What a wonderful Sabbath Day. As happens so often, the messages presented in Sacrament Meeting were the exact things I needed to hear. The last few weeks of school can try the patience of the most patient of teachers, and this year was no different. I felt like so many things were happening that I had no control over, and I was becoming impatient with the situations I was facing. I wanted (and still want) answers to some questions, and I didn’t want to wait. Like a little child who wants to eat (or whatever) NOW, I had bombarded the gates of heaven for answers, NOW. Looking back, I realize I received the answer I needed, even when I didn’t appreciate it as I should. My answer was, “I won’t ask you to do more than you are able.” Still, patience was lacking.
The Lord’s timing, as always, is perfect. School ended on Thursday. Today, the topic of the speakers was patience. The Spirit touched my heart, and I found comfort and hope in the words quoted from Pres. Uchtdorf in the April, 2010 conference:
“Often the deep valleys of our present will be understood only by looking back on them from the mountains of our future experience. Often we can’t see the Lord’s hand on our lives until long after the trials have passed. Often the most difficult times of our lives are essential building blocks that form the foundation of our character and pave the way to future opportunity, understanding, and happiness.
Patience is a godly attribute that can heal souls, unlock treasures of knowledge and understanding, and transform ordinary men and women into saints and angels. Patience is truly a fruit of the Spirit.
Patience means staying with something until the end. It means delaying immediate gratification for future blessings. It means reining in anger and holding back the unkind word. It means resisting evil, even when it appears to be making others rich.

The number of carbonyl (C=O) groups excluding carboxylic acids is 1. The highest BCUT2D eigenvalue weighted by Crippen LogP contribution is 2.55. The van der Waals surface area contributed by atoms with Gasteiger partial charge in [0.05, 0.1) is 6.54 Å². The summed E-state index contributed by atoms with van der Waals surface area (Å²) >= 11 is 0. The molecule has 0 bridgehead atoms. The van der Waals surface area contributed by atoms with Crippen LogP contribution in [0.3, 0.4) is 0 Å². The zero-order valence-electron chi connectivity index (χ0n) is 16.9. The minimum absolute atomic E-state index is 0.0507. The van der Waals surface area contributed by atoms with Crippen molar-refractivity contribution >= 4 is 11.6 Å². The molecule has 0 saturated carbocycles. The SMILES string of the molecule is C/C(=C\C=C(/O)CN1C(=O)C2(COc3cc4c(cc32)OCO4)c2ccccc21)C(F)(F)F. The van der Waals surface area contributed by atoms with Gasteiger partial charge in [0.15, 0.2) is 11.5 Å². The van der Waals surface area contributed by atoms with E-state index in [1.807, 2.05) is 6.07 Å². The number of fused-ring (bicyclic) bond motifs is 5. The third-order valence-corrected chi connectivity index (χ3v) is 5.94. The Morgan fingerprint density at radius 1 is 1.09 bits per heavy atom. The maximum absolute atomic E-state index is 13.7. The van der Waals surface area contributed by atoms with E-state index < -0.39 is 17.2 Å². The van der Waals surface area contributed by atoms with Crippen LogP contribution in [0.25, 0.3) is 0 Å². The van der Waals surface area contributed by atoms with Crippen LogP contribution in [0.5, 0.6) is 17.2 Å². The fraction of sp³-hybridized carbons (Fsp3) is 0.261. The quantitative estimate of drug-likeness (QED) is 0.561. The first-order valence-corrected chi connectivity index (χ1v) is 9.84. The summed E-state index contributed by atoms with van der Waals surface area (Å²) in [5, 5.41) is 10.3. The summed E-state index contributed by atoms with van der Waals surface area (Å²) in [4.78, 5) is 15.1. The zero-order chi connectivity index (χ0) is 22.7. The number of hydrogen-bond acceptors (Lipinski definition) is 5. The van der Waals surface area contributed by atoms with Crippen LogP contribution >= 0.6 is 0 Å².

Patience means accepting that which cannot be changed and facing it with courage, grace, and faith. It means being “willing to submit to all things which the Lord seeth fit to inflict upon [us], even as a child doth submit to his father.” (Mosiah 3:19) Ultimately, patience means being “firm and steadfast, and immovable in keeping the commandments of the Lord” (1 Nephi 2:10) every hour of every day, even when it is hard to do so. In the words of John the Revelator, “Here is the patience of the saints: here are they that keep the commandments of God, and … faith [in] Jesus.” (Revelation 14:12)
Patience is a process of perfection. The Savior Himself said that in your patience you possess your souls. (Luke 21:19) Or, to use another translation of the Greek text, in your patience you win mastery of your souls. (Luke 21:19, footnote b) Patience means to abide in faith, knowing that sometimes it is in the waiting rather than in the receiving that we grow the most. This was true in the time of the Savior. It is true in our time as well, for we are commanded in these latter days to “continue in patience until ye are perfected.” (D&C 67:13)
The great Saguaro cactus of the southwestern desert of the United States is only 1.5 inches tall after 10 years of growth. That cactus is a creation of God’s hand. If He is willing to wait so long for that cactus to grow, He will be patient with me as I grow. The lesson I need to learn is to be patient with myself and with His timing for me.